The Civic is the standout champion for cargo space. Its 498-litre boot not only dwarfs the Audi’s 280-litre load bay, but is more than you get in a Ford Focus Estate – a car that’s specifically been designed with practicality in mind.

As far as passenger space goes, however, it’s a win for the Audi. The Honda’s sloping roofline may give it a sporty, coupe-like appearance, but it also eats into back seat headroom – making the RS3 the better bet if you regularly plan to carry adults in the back.


The RS3 may be (arguably) the most powerful production hatchback currently on sale, but it’s also one of the most expensive. It costs around £39,000 on the road but, choose desirable options such as the Comfort and Sound pack (£1,150), Dynamic Plus pack (£2,495) and the sat-nav sporting Technology Pack (£1,795) and it’s easy to send that price sky-high. Indeed, in the specification we tested, the RS3 would set you back an eye-watering £52,000.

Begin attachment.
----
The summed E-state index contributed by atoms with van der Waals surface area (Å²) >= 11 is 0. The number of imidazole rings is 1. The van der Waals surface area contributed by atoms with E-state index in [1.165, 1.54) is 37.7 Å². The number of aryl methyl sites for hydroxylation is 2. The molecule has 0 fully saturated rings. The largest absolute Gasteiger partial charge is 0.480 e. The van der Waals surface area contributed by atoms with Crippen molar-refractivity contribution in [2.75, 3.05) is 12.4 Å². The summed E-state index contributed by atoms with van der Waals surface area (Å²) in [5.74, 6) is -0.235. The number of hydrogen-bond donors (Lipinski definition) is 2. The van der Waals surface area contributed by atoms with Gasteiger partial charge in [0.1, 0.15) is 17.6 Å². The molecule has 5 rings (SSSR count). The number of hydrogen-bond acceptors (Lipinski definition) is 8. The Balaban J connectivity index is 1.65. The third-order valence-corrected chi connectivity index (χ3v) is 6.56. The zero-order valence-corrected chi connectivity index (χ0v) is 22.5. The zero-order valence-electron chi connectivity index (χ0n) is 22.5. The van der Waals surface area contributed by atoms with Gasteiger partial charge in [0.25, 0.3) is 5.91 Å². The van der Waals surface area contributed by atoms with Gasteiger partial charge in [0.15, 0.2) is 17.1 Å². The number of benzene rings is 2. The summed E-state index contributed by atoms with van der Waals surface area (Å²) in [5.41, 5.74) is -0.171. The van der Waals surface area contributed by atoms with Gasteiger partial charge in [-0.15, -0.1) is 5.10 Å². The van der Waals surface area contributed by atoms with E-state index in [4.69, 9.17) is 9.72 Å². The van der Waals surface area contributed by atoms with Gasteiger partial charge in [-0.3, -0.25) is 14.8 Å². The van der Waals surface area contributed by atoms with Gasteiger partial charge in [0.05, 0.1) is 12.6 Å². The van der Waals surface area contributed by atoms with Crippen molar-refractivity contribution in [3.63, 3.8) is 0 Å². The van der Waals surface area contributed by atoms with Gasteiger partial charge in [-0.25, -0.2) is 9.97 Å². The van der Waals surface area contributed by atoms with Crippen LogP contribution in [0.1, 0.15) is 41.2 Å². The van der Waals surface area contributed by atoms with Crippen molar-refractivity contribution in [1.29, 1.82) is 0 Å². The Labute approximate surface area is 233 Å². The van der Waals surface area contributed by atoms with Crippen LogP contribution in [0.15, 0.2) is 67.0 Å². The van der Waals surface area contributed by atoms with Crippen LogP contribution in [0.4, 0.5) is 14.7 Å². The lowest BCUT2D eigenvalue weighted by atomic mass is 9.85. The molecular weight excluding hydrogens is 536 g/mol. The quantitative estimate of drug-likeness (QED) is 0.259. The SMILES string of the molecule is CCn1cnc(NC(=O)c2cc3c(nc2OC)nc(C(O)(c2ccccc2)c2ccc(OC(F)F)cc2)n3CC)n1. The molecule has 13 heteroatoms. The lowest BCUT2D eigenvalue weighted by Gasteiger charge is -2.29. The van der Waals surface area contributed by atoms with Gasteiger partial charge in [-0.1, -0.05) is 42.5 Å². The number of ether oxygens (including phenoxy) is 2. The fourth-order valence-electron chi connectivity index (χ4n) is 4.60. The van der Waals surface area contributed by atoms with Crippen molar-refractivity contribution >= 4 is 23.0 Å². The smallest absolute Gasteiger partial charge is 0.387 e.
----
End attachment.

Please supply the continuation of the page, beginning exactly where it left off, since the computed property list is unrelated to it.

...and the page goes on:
In comparison, the Honda could almost be labelled cheap. A sum of £29,995 buys you the basic car and Honda’s offering some tempting PCP deals that mean it could be parked outside your house for just £300 a month! Splash out on the GT model (Honda expects 80 per cent of people to do so) and the price goes up to £32,000, but adds useful kit such as sat-nav and automatic emergency braking.

And the winner is…

Both cars are throughly enjoyable ways of covering ground very quickly, but there can only be one winner and it’s the Civic Type R that we’re crowning king of the super hatches. It may be slower than the Audi on paper, but it feels nearly as quickly in the real world, is more engaging to drive, looks outlandish, and offers a huge boot. The five-year wait looks to have been worth it.

What next?

The Audi RS3 will be available to order through carwow soon but, if you’ve been sold on the Honda, pop the Civic Type R in our car configurator to see how much carwow could help you save. For more options, head over to our deals page to see our latest discounts.